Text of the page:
Without a doubt, the greatest innovation of mountain biking from the last few years is the dropper post. The humble dropper post is almost single-handedly responsible for the meteoric rise of enduro bikes. These posts have blurred the lines between XC and downhill, and are now almost as essential to any modern bike as the seat they hold.
If you went out and bought a new mountain bike today, you would be hard-pressed to find one without a dropper post included. However, if the stock post breaks, isn’t long enough or is just plain old terrible, which post should you replace it with?
The biggest thing to consider before buying any dropper is how much it drops. Dropper posts come in a variety of drops, ranging from 90 to 220mm. How much you need depends on what type of riding you do and how tall you are. A good rule of thumb is, unless you’re looking to save every possible gram, get at least 125mm. Taller enduro riders above 180cm should consider a post with 150mm of vertical movement, and for those who like to either have the latest bling or mount XXL frames, your only option may be the 170mm RockShox Reverb.
Not the original producers of the modern dropper post, but the first company to manufacture a post actually worth its salt. Historically, dropper posts have been more unreliable than they are expensive. However, with RockShox Reverb‘s proprietary take on the internals within the post, utilising a hydraulic rather than the standard mechanical system, for years it was seen as the only option.
In the land of the blind, the one-eyed man is king. The post still had terrible reliability issues that no doubt would ensure its failure in the modern market. In the many years since its first inception, the Reverb has come a long way, and SRAM has sorted out many of the reliability issues that plagued it in the past. Now, the modern iterations are sleek, reliable, durable, and has become the bar against which all dropper posts are measured. However, as a premium product, the post comes at a premium price. With adjustable return speed and limitable drop, the Reverb is perfect for the trail rider looking for a product that won’t fail them when the conditions turn sour. Be warned however, you will need to bleed the thing once every few months.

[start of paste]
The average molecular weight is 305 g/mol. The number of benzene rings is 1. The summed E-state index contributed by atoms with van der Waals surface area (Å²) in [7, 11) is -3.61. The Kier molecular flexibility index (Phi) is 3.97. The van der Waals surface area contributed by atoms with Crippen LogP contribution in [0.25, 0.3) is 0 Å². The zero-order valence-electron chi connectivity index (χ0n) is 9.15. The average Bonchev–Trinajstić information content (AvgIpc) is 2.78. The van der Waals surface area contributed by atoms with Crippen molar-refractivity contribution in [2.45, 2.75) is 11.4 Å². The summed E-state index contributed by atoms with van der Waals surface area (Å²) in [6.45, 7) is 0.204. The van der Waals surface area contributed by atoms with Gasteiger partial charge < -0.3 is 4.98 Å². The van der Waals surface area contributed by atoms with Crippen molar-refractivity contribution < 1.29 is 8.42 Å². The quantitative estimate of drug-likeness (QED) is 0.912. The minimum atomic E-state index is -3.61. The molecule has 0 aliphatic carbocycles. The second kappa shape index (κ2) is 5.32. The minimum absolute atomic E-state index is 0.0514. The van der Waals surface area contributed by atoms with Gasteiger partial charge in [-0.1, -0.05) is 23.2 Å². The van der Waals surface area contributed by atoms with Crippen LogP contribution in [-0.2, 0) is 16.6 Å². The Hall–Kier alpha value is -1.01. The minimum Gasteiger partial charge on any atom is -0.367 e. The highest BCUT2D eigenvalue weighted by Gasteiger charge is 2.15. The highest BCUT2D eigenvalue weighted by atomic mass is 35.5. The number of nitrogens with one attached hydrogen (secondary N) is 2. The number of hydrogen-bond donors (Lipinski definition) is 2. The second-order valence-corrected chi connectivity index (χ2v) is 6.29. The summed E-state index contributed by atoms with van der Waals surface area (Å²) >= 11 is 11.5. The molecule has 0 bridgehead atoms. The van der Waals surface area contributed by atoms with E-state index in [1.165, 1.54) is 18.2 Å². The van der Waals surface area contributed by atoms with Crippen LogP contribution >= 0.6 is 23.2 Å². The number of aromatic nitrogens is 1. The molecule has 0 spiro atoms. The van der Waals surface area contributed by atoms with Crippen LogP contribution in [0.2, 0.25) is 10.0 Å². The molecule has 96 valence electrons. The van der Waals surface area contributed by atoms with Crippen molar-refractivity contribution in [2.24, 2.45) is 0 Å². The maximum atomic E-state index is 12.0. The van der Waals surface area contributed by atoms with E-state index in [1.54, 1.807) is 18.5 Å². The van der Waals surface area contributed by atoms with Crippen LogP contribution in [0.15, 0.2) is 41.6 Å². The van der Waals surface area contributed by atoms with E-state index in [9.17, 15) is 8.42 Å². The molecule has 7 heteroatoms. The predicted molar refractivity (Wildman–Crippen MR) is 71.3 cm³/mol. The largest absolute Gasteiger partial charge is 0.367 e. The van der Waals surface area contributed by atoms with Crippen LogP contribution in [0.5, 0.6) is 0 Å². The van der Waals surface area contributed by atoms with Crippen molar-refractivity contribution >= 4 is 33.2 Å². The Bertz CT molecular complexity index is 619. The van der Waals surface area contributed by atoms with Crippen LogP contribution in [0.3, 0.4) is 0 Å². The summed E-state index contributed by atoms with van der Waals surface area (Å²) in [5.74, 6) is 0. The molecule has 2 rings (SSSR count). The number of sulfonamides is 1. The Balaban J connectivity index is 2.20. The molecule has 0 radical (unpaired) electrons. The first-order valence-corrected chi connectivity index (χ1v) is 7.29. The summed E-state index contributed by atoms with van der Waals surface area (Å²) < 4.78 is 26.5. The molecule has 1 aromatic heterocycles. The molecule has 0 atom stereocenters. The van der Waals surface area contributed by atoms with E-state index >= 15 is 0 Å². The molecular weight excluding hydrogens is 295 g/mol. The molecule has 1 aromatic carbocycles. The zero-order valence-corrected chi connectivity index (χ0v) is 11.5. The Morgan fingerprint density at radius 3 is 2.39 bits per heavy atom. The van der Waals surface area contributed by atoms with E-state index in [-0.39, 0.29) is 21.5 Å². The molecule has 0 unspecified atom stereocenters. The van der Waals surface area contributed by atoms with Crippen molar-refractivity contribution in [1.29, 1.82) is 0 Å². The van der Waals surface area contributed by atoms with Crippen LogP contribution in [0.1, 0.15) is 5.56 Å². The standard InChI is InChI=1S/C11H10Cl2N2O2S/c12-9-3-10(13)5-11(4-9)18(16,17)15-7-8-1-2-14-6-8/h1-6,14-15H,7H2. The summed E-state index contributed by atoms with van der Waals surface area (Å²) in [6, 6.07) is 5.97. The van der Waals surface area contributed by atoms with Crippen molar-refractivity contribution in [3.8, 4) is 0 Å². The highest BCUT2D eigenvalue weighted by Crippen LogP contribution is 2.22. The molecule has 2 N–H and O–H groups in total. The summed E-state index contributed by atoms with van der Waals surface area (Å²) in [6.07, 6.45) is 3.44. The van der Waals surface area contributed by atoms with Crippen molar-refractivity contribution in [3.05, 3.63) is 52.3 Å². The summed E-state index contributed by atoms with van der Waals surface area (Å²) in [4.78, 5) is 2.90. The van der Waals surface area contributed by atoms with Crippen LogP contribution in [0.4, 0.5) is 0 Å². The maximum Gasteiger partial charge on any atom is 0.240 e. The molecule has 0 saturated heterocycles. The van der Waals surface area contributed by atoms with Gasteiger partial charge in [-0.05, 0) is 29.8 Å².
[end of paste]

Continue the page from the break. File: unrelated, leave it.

The Reverb is available as both internally and externally routed, 30.9 and 31.6 seatpost diameter, and drops ranging from 100 to 170mm.
If the reverb is flashy, the Fox Transfer is opulent. With the option of a gold post just because (well, why the hell not?) the Transfer is the Reverb’s latest competitor. A relatively new offering from Fox, the Transfer serves as a replacement for their ‘function over form’ post, the DOSS. The transfer is a cable actuated, infinitely adjustable dropper post. Fox has thought of everything with this post, even going as far as to include a pressure release valve, to compensate for rapid changes in elevation. With a light, consistent action, the Fox Transfer is said to be the most reliable dropper post on the market. Available in two iterations, gold (Factory) and standard black (Performance), Fox has a post for all riders. Be warned however, the post does not come with a lever out of the box, and you’ll have to buy one of those yourself.
The Transfer is available as both internally and externally routed, 30.9 and 31.6 seatpost diameter, and drops ranging from 100 to 150mm.
As newest dropper post on the market, the Pro Koryak is also one of the more wallet friendly options. Designed specifically as a value-for-money dropper post, the Koryak comes in at 200 dollars cheaper than a large proportion of its competition. With internal cable routing and infinite adjustability, the Koryak has the major features that today’s rider needs, but lacks some of the bells and whistles that you may be accustomed to. The Pro is available only in 120mm drop, lacks return speed adjustability and uses a single bolt saddle clamp. This makes the Pro Koryak perfect for the more budget-minded riders. The post does also come with a cheap and easily replaceable air cartridge, meaning that if the post does go cactus, it won’t cost you your soul to repair.
The Koryak is only available as internally routed, 30.9 and 31.6 seatpost diameter and 120mm drop.
Better known for their road products, FSA have recently entered the dropper post game. Designed for a lower price point, the FSA dropper post covers all the basics and not much more. 100 or 125mm of travel and internal cable routing, no bells and whistles, nothing fancy, but that’s not always a bad thing. FSA has produced a reliable dropper post for the masses. If you’ve been looking for a dropper post but don’t want to cough up the dropper post price tag, this may be the post for you.
The FSA post is available as internally routed, 30.9 and 31.6 seatpost diameter, and in 100 and 125mm drops.
For those looking to get their hands on a premium dropper post, you can’t go past the Fox Transfer Factory (come on, it’s gold), but on top of the added bling, it’s currently the best post on the market, in both form and function. If you’re looking to get yourself a post without the dropper post price tag, the Pro Koryak is the post for you. With Shimano build quality, combined with the ease and affordability of replacement parts, it’s the ultimate value-for-money dropper.
Categories: Product Review